Santa Clara Magazine

Where’s Lunch?

Where’s Lunch?

By Grace Ogihara ’16

Access becomes a problem for people more than .5 mile from a food assistance agency. View full image. Map by Eric Hanson
A team of environmental science seniors examine the harsh realities of hunger—right here in Silicon Valley.

The question isn’t simply what you’re putting on your plate—but if there’s anything to eat all. If you are among the food insecure, as 14 percent of the population in our country is, you’ve got limited access to affordable, culturally appropriate, nutritious, and physically available food. So where are you? That’s a question SCU students have sought to help Silicon Valley answer.

In 2014–15, SCU students worked with scholar Chris Bacon, an associate professor of environmental studies and sciences, and Greg Baker, director of the Food and Agribusiness Institute, to study food security in Santa Clara County. Later in 2015–16, Bacon helped another group of students tackle research on food security in San Mateo County—ranked as one of the wealthiest counties in the nation.

Hanouf Al Jijakli ’16, George Bunkall ’16, Lauren Cloward ’16, and Julia Tawney ’16 embarked on the most recent project. They collaborated with Second Harvest Food Bank of Santa Clara and San Mateo Counties (SHFB), which provides food to more than a quarter million people each month—one in 10 people.

Their study finds that overall SHFB serves the county well, but 10 priority areas with potentially high food insecurity (idenfitied by poverty, unemployment, and rental rates) and low access to food agencies were identified in San Mateo County. Students tackled two aspects of food security: proximity and awareness. For proximity: Find areas of need not already being addressed by food assistance services. Awareness: Find how information about food assistance programs could be best communicated to clients. They compared forms of communication and the role of social media.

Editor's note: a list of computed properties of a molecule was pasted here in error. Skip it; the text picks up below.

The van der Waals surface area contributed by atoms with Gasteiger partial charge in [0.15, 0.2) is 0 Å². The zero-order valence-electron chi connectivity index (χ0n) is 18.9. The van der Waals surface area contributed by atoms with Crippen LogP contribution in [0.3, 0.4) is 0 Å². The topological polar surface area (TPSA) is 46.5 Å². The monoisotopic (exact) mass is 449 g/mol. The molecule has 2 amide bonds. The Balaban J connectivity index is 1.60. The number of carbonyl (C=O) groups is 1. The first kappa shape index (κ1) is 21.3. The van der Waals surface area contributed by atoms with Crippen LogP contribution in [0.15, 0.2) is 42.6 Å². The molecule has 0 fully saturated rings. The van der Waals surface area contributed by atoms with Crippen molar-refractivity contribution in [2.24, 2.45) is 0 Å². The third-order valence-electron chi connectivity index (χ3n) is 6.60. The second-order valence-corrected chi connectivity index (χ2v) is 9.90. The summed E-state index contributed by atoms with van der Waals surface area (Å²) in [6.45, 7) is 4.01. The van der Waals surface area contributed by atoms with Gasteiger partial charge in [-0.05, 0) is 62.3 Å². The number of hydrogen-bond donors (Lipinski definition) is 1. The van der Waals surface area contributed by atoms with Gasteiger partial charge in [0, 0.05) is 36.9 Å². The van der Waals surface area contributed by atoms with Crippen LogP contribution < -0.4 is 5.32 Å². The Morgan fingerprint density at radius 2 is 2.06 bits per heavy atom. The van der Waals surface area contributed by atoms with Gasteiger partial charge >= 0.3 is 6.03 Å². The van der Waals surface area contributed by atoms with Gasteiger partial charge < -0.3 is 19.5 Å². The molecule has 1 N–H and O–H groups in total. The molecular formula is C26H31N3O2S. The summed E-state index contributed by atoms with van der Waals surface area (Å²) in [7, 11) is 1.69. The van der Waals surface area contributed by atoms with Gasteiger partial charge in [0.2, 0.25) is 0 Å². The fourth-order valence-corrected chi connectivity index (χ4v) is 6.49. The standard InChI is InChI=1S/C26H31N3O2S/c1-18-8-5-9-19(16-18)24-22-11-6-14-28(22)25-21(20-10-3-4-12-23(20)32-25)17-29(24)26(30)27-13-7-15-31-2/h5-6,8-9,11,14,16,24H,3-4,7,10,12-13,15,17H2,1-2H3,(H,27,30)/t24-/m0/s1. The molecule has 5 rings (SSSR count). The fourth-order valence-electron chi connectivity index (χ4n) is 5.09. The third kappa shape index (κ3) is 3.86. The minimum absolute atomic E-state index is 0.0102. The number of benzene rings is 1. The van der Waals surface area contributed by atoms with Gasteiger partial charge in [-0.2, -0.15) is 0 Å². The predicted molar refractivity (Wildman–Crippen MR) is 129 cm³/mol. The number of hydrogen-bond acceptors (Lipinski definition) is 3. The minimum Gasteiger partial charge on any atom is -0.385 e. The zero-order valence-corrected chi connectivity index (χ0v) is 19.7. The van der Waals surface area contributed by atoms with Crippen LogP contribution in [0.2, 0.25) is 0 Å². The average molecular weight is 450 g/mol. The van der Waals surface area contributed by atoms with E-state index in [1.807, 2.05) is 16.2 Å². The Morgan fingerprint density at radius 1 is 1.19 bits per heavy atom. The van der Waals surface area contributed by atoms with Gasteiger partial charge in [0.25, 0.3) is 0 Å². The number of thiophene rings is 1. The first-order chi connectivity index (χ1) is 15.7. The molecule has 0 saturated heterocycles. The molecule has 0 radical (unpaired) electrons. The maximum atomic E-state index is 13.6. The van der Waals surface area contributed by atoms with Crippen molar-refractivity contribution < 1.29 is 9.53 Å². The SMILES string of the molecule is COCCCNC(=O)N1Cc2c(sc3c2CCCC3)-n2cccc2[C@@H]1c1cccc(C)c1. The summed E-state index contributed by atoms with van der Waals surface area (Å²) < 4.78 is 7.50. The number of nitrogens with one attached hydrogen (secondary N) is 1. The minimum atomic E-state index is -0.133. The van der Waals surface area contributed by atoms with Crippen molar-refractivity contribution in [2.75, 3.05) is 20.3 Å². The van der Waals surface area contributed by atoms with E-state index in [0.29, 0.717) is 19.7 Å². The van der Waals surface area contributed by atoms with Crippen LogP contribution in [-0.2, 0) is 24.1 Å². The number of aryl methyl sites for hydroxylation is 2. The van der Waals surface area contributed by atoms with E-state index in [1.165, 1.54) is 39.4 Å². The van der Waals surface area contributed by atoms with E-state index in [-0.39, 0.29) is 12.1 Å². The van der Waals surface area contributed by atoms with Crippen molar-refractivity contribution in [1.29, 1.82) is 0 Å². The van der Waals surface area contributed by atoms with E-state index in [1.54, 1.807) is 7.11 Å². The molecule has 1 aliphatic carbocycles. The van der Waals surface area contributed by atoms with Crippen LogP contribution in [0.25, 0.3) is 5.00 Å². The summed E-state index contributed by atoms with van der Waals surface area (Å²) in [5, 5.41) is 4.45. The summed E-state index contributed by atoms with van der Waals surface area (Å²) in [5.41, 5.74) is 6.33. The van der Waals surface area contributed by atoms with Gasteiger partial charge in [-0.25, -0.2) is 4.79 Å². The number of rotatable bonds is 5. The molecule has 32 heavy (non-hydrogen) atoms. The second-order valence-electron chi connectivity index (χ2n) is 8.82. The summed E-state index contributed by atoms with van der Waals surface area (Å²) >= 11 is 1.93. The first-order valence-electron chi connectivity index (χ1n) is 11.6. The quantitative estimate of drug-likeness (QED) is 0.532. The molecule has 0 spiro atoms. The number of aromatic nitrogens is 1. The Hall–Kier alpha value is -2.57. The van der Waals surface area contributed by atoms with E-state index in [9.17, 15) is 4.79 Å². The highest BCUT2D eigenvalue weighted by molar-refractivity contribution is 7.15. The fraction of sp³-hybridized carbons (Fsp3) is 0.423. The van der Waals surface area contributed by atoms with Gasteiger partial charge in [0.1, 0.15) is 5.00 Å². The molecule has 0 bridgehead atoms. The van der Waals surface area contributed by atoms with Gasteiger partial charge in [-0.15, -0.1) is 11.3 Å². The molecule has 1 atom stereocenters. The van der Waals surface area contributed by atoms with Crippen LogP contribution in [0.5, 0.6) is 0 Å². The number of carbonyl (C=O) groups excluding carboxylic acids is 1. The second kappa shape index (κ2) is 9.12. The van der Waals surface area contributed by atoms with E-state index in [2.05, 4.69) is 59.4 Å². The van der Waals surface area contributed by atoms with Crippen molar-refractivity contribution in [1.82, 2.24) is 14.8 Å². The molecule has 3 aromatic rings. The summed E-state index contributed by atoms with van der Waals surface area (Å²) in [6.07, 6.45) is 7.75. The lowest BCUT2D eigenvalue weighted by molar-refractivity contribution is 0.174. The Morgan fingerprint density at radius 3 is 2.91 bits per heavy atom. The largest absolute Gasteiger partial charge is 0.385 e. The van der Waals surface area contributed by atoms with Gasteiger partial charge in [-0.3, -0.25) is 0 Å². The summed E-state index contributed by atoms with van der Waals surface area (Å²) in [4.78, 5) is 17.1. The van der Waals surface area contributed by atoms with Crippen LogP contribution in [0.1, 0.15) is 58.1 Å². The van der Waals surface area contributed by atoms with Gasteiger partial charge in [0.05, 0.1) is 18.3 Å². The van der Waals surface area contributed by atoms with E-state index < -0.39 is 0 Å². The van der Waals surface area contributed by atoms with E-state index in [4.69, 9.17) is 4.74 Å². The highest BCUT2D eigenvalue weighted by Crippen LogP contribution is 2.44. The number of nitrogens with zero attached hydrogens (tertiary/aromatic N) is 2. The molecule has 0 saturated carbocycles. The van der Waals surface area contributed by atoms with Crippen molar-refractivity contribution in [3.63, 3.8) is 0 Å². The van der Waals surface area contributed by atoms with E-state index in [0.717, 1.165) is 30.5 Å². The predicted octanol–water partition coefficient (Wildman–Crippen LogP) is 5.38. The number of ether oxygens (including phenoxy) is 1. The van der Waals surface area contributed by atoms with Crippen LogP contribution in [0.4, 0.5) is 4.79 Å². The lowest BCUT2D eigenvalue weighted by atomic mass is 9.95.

From interviews and surveys at two distribution sites, they found that the best initial outreach is word of mouth, followed by continuing the relationship through social media. And social media was recognized as underutilized—especially on specific types of food being distributed.

Geographic Information Systems enabled students to map distance and demographics on a spatial plane. “When food banks want to expand in new areas they can pinpoint areas that are in the most need,” says Lauren Cloward.

An interactive map has been created using GIS, and it is now available on the SHFB website. Cloward, who graduated with degrees in political science and environmental studies, has also studied in Morocco, worked in Kolkota, India, as an SCU Global Fellow, and traveled to Cuba with the Food and Agribusiness Institute. She is leading efforts to publish the group’s research in The Professional Geographer

comments powered by Disqus